Surgery of prostate cancer
Radical prostatectomy (RP) is an established treatment with curative aims. RP includes removal of the entire prostate as well as the prostatic urethra and both seminal vesicles with subsequent anastomosis between the neck of the bladder and the urethra.
The surgery may be performed with open access, but is increasingly performed with robot-assisted laparoscopy.
There is no difference in side effects or postoperative complications of the different methods of radical prostatectomy, and oncological results are considered to be equal.
Local relapse will be more frequent in patients who had unfavorable histology of the operation specimen (pT3 and possibly invasion into margins). A large percentage of these patients will have PSA-relapse within 5-7 years. They should be assessed for adjuvant radiation therapy to the prostate region given about 3 months after surgery. If there is evidence of metastasis to the lymph nodes and/or other metastases, the disease is disseminated and curative treatment is unlikely.
Surgery and lymph node dissection
Staging procedure for intermediary and high risk patients
Since only 38 % of prostate-draining lymph nodes are localized to fossa obturatoria, is isolated removal of lymphatic tissue in this area of limited value. However, in cases where there are indications for surgical N-staging, it is recommended to perform an extended lymph node dissection, in which 63-75% of the draining lymph nodes are localized.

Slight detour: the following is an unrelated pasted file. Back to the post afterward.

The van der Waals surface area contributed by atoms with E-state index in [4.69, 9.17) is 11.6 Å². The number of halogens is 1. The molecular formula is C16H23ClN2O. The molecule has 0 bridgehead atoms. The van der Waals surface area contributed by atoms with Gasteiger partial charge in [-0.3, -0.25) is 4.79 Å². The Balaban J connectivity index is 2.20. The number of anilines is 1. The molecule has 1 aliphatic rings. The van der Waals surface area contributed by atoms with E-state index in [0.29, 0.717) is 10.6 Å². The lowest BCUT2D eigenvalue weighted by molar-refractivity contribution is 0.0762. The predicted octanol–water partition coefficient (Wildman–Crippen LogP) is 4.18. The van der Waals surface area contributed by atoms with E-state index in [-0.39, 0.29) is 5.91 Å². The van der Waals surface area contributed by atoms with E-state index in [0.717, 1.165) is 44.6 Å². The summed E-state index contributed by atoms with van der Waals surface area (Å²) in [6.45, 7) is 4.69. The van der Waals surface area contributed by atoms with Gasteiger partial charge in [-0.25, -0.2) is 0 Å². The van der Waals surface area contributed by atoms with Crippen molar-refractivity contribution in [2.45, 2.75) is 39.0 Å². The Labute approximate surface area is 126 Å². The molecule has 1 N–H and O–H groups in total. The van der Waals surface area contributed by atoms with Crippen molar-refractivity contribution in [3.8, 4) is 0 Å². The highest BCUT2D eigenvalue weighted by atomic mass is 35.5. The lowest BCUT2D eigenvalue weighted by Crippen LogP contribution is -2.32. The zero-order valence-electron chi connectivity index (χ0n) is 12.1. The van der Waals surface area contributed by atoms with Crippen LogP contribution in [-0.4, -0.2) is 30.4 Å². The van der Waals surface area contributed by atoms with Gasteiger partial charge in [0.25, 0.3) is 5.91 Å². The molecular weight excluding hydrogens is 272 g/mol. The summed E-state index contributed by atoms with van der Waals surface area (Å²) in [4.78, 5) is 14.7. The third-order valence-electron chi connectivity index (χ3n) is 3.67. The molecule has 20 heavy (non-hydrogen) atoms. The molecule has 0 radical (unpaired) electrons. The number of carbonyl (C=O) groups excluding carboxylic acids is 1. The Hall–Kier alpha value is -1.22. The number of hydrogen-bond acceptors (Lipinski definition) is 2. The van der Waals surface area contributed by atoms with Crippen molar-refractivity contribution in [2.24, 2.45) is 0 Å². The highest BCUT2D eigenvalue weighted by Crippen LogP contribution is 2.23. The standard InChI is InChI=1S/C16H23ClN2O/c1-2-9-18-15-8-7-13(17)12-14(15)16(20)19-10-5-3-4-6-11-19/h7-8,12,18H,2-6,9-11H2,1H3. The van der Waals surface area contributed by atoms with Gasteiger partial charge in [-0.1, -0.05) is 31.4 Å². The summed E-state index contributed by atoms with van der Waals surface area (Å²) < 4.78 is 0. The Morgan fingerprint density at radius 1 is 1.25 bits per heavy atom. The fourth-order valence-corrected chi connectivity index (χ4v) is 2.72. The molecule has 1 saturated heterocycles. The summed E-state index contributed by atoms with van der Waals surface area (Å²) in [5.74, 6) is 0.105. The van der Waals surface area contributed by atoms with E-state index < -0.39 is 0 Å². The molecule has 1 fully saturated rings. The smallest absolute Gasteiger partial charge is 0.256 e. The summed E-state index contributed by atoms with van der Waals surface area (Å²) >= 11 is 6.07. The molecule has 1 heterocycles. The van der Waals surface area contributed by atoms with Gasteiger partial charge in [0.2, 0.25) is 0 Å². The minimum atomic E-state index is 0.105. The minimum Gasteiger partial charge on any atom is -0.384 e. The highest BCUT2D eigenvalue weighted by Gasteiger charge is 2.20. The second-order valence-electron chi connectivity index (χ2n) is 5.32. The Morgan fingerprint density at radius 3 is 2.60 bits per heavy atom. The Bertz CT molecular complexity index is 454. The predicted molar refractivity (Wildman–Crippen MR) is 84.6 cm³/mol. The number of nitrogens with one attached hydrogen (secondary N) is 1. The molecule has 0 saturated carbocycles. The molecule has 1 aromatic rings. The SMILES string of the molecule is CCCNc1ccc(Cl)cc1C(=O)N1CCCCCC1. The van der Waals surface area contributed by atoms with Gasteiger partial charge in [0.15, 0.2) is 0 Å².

In some hospitals, an extensive lymph node dissection in context with radical prostatectomy is performed in cases where there is a high risk of lymph nodes metastasis. There is also evidence that extensive lymph node dissection may have therapeutic effect.
- Transurethral resection of prostate (TUR-P)
- Maintain drainage of upper urinary tract (hydroureter, hydronephrosis)
- Metastasis surgery (for neurological symptoms)
- Orthopedic surgery (for threatening fractures of metastastatic bones)